Francois de La Rochefoucauld had a point when he said, in his frequently quoted formulation, that hypocrisy is the tribute that vice pays to virtue. In the case of John Edwards, however, hypocrisy is simply a way of life.
The infamous $400 haircut -- actually, some of his hairstyling sessions ran as much as $1,200 all told -- wasn't a freak embarrassment for a candidate so self-righteously devoted to the poor. It was part of a pattern so pervasive that it has become the defining aspect of Edwards' candidacy.
When he lambasted hedge funds for incorporating offshore to avoid or delay paying U.S. taxes, what could be more natural than that he made nearly $500,000 for part-time work at the Fortress Investment Group, with hedge funds incorporated in the Cayman Islands for tax purposes?
When he hit other candidates for taking donations from Rupert Murdoch's media holdings, wasn't it inevitable that it would turn out he had taken $800,000 from Murdoch's HarperCollins for a coffee-table book?
Or when he attacked subprime lenders for foreclosing on victims of Hurricane Katrina, he would have $16 million -- half of his net worth -- invested in Fortress while it was foreclosing on a couple dozen homes in New Orleans?
Most of us uphold ideals that we can't meet, but liberal populism shouldn't be such an impossible standard. The late Minnesota Sen. Paul Wellstone, a liberal populist to his core, never had such embarrassments. The former North Carolina senator is experiencing a kind of toxic shock from his synthetic political persona.
In 2004, John Edwards was Mr. Congeniality, for no other reason than that seemed the market niche for him in the race. Today, he is the angry populist, for no other reason than that seems the market niche for him in the race. He thrived in the Iowa caucuses four years ago as the fresh new thing; this year he looks like a version of Dick Gephardt, the union-pandering populist with the negative campaign.
Edwards' anger has about all the heft and seriousness of a 5-year-old's tantrum. All candidates fear making a gaffe in one of the debates. Edwards has to worry that Hillary Clinton will blow on him and he'll float away -- like Mary Poppins with her magic umbrella, carried off by the unbearable lightness of his own political being.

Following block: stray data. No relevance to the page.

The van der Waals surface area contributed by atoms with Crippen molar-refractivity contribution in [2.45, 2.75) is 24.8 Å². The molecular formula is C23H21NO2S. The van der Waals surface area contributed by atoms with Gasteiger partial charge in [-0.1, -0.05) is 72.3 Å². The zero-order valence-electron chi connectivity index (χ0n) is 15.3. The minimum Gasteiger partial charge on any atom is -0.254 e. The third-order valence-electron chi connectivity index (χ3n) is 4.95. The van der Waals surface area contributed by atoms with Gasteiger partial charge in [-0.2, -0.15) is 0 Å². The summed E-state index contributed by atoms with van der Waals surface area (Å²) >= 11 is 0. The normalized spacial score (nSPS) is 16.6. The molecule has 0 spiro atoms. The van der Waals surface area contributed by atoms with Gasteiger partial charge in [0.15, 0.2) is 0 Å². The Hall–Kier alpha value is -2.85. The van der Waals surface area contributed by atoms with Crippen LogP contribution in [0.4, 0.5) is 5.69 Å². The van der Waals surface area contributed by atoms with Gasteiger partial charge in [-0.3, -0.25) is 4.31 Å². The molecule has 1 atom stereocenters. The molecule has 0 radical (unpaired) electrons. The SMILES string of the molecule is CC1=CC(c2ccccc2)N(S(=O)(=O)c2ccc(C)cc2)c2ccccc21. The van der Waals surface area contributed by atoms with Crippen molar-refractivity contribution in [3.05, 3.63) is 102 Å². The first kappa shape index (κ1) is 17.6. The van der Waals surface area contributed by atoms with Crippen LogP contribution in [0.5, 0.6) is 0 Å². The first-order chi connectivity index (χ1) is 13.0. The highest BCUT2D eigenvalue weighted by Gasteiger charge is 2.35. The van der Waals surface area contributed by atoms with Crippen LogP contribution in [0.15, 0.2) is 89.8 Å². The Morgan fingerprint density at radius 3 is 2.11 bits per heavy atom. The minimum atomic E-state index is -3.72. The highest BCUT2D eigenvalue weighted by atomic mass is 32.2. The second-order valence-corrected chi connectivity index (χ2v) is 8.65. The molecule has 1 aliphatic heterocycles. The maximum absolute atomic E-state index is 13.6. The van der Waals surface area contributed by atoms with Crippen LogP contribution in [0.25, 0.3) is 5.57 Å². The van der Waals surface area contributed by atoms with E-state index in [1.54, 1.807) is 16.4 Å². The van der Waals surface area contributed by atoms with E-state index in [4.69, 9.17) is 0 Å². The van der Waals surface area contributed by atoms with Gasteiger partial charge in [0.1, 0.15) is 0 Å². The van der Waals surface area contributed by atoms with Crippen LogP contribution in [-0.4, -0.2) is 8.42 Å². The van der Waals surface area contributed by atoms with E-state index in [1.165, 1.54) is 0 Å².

If a paranoid theory were needed to explain Edwards' candidacy, there are two, equally plausible options. Is he a plant from the Democratic National Committee designed to make Clinton and Barack Obama look impressive by contrast with his sheer insubstantiality? Or is he a plant of the Republican National Committee designed to pull the top-tier candidates as far to the left as possible?
On the big issues of the day, Edwards specializes in can't-keep-his-story-straight contrivance. Democratic consultant Bob Shrum described in his book "No Excuses" how his political advisers talked Edwards into voting for the authorization of the Iraq War in the fall of 2002. Edwards vehemently denies it, but also says that he didn't express "the huge conflict" he had in his own mind about the vote, which makes it sound like politics played as big a role in his decision as his conscience.
On gay marriage, he said that he opposes it because of his religious background, but then explained that it had been wrong for him to say that. He now offers no real reason for his opposition. Surely, the hindrance is simply that it is the most politically contentious item on the gay-rights agenda.
Edwards says on the campaign trail that he can beat the special interests the way he beat them in the courtroom as a trial lawyer. Back then, how John Edwards lived and his past record didn't matter, so long as he told the jury what it wanted to hear. Edwards still seems to think he's in the courtroom, which is why he is so deaf to the jarring incongruities of his lamentable campaign.